Malaysia’s market previously was abuzz with talk that the project would be ditched by the newly elected Pakatan Harapan government as the cost was deemed too high and not viable.
Malaysia’s Finance Minister Lim Guan Eng, in an interview on June 23 2018 with online portal The Malaysian Insight, announced that the country will continue with the construction of the East Coast Rail Link (ECRL). “We have already spent RM20 billion on the ECRL. So it doesn’t really make sense to just scrap it,” he said.
The new government now intends to renegotiate with China to reduce the project cost and terms of the loan. Prior to this, the market was abuzz with talk that the project would be ditched by the newly elected Pakatan Harapan government as the cost was deemed too high and not viable.
The East Coast Rail Link
ECRL is a 688km railway line that connects the east and west coasts of Peninsular Malaysia. It links Port Klang on the Straits of Malacca to Pengkalan Kubor in the northeast via Kuantan, the east coast seaport facing the South China Sea. On completion, ECRL will be Malaysia’s longest railway, passing through 45 tunnels totalling 39.1km, with 80 bridges, the longest of which is over 300m long.
ECRL, at a contract cost of 55 billion Malaysian Ringgit, is China’s biggest project under the Belt and Road Initiative in Malaysia. It is 85% funded by the Export-Import Bank of China with a soft loan at an interest rate of 3.25% and a seven-year moratorium for repayment. Construction work by China Communications Construction Co Ltd (CCCC) began in August 2017. As of May 2018, approximately 14% of the work had been done.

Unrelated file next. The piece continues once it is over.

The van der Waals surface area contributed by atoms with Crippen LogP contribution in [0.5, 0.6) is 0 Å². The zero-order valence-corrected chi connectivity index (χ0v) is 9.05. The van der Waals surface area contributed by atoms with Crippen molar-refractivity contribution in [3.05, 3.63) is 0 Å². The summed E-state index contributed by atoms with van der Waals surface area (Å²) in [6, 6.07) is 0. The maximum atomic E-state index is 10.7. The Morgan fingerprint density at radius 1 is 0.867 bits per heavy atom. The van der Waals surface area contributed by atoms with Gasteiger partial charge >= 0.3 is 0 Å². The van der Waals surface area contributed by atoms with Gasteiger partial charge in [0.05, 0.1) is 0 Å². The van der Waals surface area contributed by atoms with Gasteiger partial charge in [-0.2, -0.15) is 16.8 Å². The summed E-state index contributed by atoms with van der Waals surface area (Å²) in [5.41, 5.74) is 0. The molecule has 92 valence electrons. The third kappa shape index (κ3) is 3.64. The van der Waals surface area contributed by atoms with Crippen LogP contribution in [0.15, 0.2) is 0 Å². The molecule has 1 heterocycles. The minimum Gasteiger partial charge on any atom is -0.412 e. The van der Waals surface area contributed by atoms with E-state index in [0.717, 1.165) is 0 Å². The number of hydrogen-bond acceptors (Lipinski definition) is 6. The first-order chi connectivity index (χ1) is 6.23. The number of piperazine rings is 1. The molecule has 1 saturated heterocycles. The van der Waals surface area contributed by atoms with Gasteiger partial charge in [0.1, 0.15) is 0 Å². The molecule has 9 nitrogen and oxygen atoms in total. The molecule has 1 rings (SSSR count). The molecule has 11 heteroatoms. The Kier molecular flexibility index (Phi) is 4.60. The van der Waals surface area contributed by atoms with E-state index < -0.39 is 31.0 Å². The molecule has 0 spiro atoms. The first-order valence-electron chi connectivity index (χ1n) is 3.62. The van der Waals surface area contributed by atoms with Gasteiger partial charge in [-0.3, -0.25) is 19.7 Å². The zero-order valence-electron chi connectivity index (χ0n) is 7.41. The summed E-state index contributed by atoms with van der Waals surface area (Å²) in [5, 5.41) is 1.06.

New Government to Review ECRL
In an electoral upset on May 9, the Pakatan Harapan alliance led by the nonagenarian former Prime Minister Tun Dr Mahathir Mohamad ended 61 years of Barisan Nasional rule. The rising cost of living, introduction of GST and Najib’s alleged corruption in the 1MDB scandal triggered a widespread voters’ revolt that led to the defeat of Najib Tun Razak. The new government has vowed to investigate mega infrastructure projects signed by the previous government which were considered suspect. ECRL was on top of the list.